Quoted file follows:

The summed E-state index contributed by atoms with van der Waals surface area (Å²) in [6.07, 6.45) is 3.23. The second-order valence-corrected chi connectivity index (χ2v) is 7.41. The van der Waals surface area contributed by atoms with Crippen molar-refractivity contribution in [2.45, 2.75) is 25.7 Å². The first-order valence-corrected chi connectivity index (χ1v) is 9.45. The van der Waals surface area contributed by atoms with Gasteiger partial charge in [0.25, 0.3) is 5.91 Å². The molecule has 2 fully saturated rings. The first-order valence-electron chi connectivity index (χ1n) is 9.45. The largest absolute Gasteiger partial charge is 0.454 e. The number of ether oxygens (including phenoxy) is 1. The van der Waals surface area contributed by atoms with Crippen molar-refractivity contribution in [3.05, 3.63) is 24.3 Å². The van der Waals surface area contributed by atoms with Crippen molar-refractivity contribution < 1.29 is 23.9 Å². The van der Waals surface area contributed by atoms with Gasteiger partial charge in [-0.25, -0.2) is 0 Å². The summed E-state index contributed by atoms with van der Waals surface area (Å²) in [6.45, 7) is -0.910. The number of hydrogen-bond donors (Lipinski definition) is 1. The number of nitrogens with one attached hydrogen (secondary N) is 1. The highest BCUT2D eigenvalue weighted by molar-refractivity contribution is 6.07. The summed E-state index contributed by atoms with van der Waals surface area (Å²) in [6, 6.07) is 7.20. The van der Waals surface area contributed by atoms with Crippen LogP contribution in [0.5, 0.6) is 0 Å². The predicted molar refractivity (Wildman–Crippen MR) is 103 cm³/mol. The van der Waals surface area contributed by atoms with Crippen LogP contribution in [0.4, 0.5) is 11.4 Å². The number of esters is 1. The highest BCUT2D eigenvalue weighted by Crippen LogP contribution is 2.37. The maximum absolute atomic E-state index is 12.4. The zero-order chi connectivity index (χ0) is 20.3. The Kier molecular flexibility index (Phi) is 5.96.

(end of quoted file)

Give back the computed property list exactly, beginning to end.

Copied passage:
The summed E-state index contributed by atoms with van der Waals surface area (Å²) in [6.07, 6.45) is 3.23. The second-order valence-corrected chi connectivity index (χ2v) is 7.41. The van der Waals surface area contributed by atoms with Crippen molar-refractivity contribution in [2.45, 2.75) is 25.7 Å². The first-order valence-corrected chi connectivity index (χ1v) is 9.45. The van der Waals surface area contributed by atoms with Gasteiger partial charge in [0.25, 0.3) is 5.91 Å². The molecule has 2 fully saturated rings. The first-order valence-electron chi connectivity index (χ1n) is 9.45. The largest absolute Gasteiger partial charge is 0.454 e. The number of ether oxygens (including phenoxy) is 1. The van der Waals surface area contributed by atoms with Crippen molar-refractivity contribution in [3.05, 3.63) is 24.3 Å². The van der Waals surface area contributed by atoms with Crippen molar-refractivity contribution < 1.29 is 23.9 Å². The van der Waals surface area contributed by atoms with Gasteiger partial charge in [-0.25, -0.2) is 0 Å². The summed E-state index contributed by atoms with van der Waals surface area (Å²) in [6.45, 7) is -0.910. The number of hydrogen-bond donors (Lipinski definition) is 1. The number of nitrogens with one attached hydrogen (secondary N) is 1. The highest BCUT2D eigenvalue weighted by molar-refractivity contribution is 6.07. The summed E-state index contributed by atoms with van der Waals surface area (Å²) in [6, 6.07) is 7.20. The van der Waals surface area contributed by atoms with Crippen LogP contribution in [0.5, 0.6) is 0 Å². The predicted molar refractivity (Wildman–Crippen MR) is 103 cm³/mol. The van der Waals surface area contributed by atoms with Crippen LogP contribution in [0.4, 0.5) is 11.4 Å². The number of esters is 1. The highest BCUT2D eigenvalue weighted by Crippen LogP contribution is 2.37. The maximum absolute atomic E-state index is 12.4. The zero-order chi connectivity index (χ0) is 20.3. The Kier molecular flexibility index (Phi) is 5.96.